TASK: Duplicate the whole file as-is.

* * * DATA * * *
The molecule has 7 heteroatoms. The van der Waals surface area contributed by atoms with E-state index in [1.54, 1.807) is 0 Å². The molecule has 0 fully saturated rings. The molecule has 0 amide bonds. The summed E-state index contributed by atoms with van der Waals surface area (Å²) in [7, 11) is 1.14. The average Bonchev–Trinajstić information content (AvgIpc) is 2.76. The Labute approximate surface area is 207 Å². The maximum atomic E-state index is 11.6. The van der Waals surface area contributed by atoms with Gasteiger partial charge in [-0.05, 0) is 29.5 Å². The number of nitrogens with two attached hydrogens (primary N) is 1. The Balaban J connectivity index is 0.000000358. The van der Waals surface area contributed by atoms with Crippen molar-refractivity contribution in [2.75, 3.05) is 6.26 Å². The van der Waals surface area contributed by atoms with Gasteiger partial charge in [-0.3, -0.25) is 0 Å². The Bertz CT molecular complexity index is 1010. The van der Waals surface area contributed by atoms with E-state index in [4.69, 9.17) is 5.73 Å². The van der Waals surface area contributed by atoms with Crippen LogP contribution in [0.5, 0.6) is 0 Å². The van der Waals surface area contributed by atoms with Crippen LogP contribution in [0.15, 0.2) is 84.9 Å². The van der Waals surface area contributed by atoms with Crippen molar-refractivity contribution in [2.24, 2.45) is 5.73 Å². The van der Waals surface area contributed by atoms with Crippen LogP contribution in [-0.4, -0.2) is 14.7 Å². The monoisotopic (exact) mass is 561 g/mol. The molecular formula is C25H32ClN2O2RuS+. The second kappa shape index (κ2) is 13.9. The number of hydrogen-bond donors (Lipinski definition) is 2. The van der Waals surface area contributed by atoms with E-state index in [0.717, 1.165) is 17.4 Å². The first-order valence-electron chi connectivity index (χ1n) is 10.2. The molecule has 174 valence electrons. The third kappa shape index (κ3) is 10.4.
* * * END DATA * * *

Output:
The molecule has 7 heteroatoms. The van der Waals surface area contributed by atoms with E-state index in [1.54, 1.807) is 0 Å². The molecule has 0 fully saturated rings. The molecule has 0 amide bonds. The summed E-state index contributed by atoms with van der Waals surface area (Å²) in [7, 11) is 1.14. The average Bonchev–Trinajstić information content (AvgIpc) is 2.76. The Labute approximate surface area is 207 Å². The maximum atomic E-state index is 11.6. The van der Waals surface area contributed by atoms with Gasteiger partial charge in [-0.05, 0) is 29.5 Å². The number of nitrogens with two attached hydrogens (primary N) is 1. The Balaban J connectivity index is 0.000000358. The van der Waals surface area contributed by atoms with Crippen molar-refractivity contribution in [2.75, 3.05) is 6.26 Å². The van der Waals surface area contributed by atoms with Gasteiger partial charge in [-0.3, -0.25) is 0 Å². The Bertz CT molecular complexity index is 1010. The van der Waals surface area contributed by atoms with E-state index in [4.69, 9.17) is 5.73 Å². The van der Waals surface area contributed by atoms with Crippen LogP contribution in [0.5, 0.6) is 0 Å². The van der Waals surface area contributed by atoms with Crippen LogP contribution in [0.15, 0.2) is 84.9 Å². The van der Waals surface area contributed by atoms with Crippen molar-refractivity contribution in [2.24, 2.45) is 5.73 Å². The van der Waals surface area contributed by atoms with Crippen LogP contribution in [-0.4, -0.2) is 14.7 Å². The monoisotopic (exact) mass is 561 g/mol. The molecular formula is C25H32ClN2O2RuS+. The second kappa shape index (κ2) is 13.9. The number of hydrogen-bond donors (Lipinski definition) is 2. The van der Waals surface area contributed by atoms with E-state index in [0.717, 1.165) is 17.4 Å². The first-order valence-electron chi connectivity index (χ1n) is 10.2. The molecule has 174 valence electrons. The third kappa shape index (κ3) is 10.4.